Each year in this country, fires set by children are responsible for more than 100 fire deaths, nearly 1,000 painful burn injuries, and hundreds of millions of dollars in property loss, according to the United States Fire Administration. From 2007 – 2011, an average of 49,300 fires involved children misusing fire occurred throughout the United States. Children are often the victims in these fires. A recent example occurred on September 22, 2014 when an 8 year old boy passed away in a shed fire in Hyannis, Massachusetts. This tragedy started as the result of a dare when a friend of the deceased boy lit a piece of paper on fire and then tried to extinguish the fire with a pale of what was believed to be water, but turned out to contain gasoline. [Read more]
While curiosity about fire is natural, fires set by children are dangerous and deadly.
The danger of fire is greater than ever because of the high number of petroleum-based building materials. Fires burn quicker and hotter and smoke is more toxic than in the past because of these materials. In the hands of juveniles, fire can be deadly. Whether the child or adolescent was playing, experimenting or purposely setting fires, firesetting is extremely costly.
The misuse of fire has many variables including age, motivation for firesetting behavior, type of fires set, ignition materials used to set the fire, and the child’s understanding and limitations of fire. Firesetting behavior is usually “a cry for help” and may be a symptom of a problem manifested through stress and crisis in their lives. The stress or crisis experienced by juveniles may include abuse, bullying, a recent separation or divorce of parents, home foreclosure, moving to a new community, or the death of a pet or loved one.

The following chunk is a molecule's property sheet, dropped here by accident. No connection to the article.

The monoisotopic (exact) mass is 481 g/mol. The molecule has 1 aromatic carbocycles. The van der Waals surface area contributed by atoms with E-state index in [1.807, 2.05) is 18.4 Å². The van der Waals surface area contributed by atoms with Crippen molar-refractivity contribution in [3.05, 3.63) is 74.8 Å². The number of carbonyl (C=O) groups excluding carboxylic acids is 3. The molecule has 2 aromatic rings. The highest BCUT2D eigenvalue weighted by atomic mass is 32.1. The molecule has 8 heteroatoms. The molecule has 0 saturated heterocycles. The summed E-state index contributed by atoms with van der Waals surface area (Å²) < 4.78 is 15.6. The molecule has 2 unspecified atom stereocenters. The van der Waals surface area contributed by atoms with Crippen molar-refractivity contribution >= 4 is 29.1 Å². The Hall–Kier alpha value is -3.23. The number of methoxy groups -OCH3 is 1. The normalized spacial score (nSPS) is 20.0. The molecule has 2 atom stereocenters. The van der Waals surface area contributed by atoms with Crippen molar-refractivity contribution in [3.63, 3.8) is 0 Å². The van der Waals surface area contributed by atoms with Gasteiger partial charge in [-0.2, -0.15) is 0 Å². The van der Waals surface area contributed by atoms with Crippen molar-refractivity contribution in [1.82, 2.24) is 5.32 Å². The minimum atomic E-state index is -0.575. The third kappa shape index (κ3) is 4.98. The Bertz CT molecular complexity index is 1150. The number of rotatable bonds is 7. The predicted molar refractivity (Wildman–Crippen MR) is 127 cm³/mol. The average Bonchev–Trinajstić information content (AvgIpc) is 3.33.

Why Do Kids Set Fires?
Youth firesetting or the misuse of fire by children isn’t necessarily arson. The best way to understand why children set fires is to look at their motivations for firesetting. For most young kids, the motive is experimentation and curiosity. Motives can involve curiosity, thrill-seeking, willful intent to cause destruction, or by children who suffer from mental or emotional problems.
There are four common factors that influence firesetting behavior among children and adolescents. These factors impact all types of firesetting and include:
- Easy access to ignition materials. Easy access to ignition materials often proves deadly for children who start fires. In many homes where a child has been involved in starting a fire, the child easily discovered the ignition source or already knew where it was located and how to obtain it.
- Lack of adequate supervision. The lack of adequate supervision is a factor that can influence all ages of firesetting among children and adolescents. Parents are often shocked to discover their child has engaged in firesetting over a prolonged period of time.
- A failure to practice fire safety. A failure to practice fire safety is a factor that often affects children and their parents in the following ways:
- Young children often lack understanding of the dangers associated with firesetting and safety rules about fire.
- Older children and adolescents may not have received school-based fire safety education about the dangers of the inappropriate use of fire, penalties for such behavior, and direction on what to do if a fire occurs.
- Parents / Caregivers may not be aware of the significance of youth firesetting, appropriate fire safety education, penalties, or what actions to take in the event a fire occurs. They may not be aware of local youth firesetting prevention and intervention programs.
- Easy access to information on the Internet. Information regarding firesetting, designing explosives, and how to do tricks with fire is a problem that demands attention. Technology has made explicit media available to youths on many dangerous and often illegal activities. They are able to experiment with fire or incendiary materials and instantaneously post results for the world to see and oftentimes replicate.